On April 15, 2013, Beth Hankin was a mile from finishing her second Boston Marathon when the race was halted after bombs exploded at the finish line area.
Her then-husband was on Boylston Street waiting for her. He escaped without injury.
Hankin and the other runners were pulled off the race course and sat on the side of the road for about an hour. Eventually, she started walking away.
“I finally kind of broke down and started to cry, and people just gathered and hugged me, and they brought me a sweatshirt from their home,” she recalled.
Hankin waited in one woman’s front yard for more than three hours before her husband was able to drive out and reunite with her. They then went to see their three children and extended family, who were waiting for them at home in Millville.
In the week that followed, Hankin, her husband and children all slept together on their couch.
“We had one of those big, huge sofas that wrap around, and the kids just wanted to sleep together,” she explained.
On the 10th anniversary of the bombing, Hankin will return to the race to raise funds for the Hopkinton Women’s Club (gofund.me/2b6f2922). Her goal is to raise $5,000 to support the club’s college scholarship program as well as community outreach programs.
“There is just kind of so much need out there, and we need more people, more funding, and more resources to be able to help,” Hankin said.
Running has been a constant in Hankin’s life from the very beginning. As a child living in Blackstone, she would go to the start line in Hopkinton to watch the Marathon. From age 10, Hankin recalls running outside in KangaROOS sneakers. As she got older, she realized running was more than just a form of exercise. For Hankin, running is “moving meditation.”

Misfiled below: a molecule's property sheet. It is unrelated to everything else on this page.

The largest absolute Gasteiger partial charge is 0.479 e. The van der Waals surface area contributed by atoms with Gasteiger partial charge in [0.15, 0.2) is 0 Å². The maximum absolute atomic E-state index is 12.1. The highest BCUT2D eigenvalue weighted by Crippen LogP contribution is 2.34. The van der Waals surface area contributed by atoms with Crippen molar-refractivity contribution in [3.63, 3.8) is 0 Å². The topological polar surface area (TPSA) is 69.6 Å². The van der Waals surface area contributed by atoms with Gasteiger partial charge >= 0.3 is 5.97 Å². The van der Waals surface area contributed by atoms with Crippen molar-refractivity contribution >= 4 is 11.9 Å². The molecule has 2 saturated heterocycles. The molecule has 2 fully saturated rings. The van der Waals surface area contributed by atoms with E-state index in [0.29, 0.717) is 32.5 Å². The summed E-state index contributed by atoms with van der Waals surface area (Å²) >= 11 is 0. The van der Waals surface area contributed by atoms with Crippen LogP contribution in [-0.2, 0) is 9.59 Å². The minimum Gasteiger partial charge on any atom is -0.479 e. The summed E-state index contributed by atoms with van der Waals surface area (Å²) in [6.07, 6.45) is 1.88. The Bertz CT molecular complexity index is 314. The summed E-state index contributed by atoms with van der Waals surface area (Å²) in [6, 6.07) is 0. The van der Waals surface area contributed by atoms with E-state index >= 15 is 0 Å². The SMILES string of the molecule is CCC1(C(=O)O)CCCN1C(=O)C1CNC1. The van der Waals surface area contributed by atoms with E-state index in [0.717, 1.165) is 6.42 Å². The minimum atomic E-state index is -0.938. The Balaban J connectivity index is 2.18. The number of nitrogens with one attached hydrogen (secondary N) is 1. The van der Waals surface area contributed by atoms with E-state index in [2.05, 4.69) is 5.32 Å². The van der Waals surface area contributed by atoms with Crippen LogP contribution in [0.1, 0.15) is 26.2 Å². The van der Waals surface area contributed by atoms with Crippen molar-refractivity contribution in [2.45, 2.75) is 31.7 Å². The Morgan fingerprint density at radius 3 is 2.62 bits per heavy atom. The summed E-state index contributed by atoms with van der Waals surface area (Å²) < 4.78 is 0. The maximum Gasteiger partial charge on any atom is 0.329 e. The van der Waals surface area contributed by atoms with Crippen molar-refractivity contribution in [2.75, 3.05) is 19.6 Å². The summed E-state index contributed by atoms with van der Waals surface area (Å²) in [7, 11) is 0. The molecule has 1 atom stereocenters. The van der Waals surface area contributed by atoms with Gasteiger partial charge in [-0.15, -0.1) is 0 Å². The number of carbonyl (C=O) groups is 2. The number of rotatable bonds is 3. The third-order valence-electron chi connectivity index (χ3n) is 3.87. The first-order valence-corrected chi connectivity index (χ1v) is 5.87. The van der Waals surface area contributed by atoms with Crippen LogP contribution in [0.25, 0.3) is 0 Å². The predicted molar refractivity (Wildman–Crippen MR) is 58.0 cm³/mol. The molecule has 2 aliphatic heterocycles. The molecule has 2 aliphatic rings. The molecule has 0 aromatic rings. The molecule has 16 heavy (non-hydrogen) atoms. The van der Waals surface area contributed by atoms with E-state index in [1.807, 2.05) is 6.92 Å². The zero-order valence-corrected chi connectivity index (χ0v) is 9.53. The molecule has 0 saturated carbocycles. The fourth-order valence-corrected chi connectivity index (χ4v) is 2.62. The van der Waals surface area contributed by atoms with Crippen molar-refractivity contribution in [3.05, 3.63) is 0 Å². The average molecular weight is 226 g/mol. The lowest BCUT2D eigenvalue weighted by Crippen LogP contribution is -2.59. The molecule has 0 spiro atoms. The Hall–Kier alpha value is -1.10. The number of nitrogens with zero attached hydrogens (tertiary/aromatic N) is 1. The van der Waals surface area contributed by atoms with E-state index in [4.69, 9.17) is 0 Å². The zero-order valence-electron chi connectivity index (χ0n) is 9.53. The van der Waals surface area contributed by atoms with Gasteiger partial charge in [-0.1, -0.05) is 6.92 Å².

But after the 2013 race, her relationship with running changed. Hankin had to work through the stress and anxiety running caused her after the bombing. She started focusing on wellness in all areas of her life. Eventually, she quit her financial services job on Boylston Street — near the finish line — to start her own venture as an integrative nutrition health coach specializing in holistic well-being.
She returned to run Boston in 2014, receiving a complimentary number from the Boston Athletic Association so she could “finish the race” from the prior year. Then she stepped away from the event. Until this year.
“I wasn’t planning to run the Marathon,” said Hankin, now 51. “I just felt moved realizing it was the 10th year. I thought it was a good time to sort of go back and reclaim some of that positive energy that I get from the Marathon.”
In addition to supporting the Women’s Club, Hankin is running for her children, who still deal with the effects of what happened 10 years ago. Her oldest daughter is choosing not to go to the finish.
“She said, ‘It’s very hard for me to go back to that place that traumatized me for years,’ ” Hankin said. “I want to model for her that just because this happened to us — and though it does impact who we are and who we’ve become — it does not have to hold us back from the things that we love and want in life.”
Hankin, who now lives in Upton, is not just running for the Women’s Club and her family but for all who were affected by the trauma of 2013.
“It just feels right to go back and honor those lives lost and impacted due to the events of 10 years ago,” Hankin said. “I think of all those impacted and pray for them to this day.”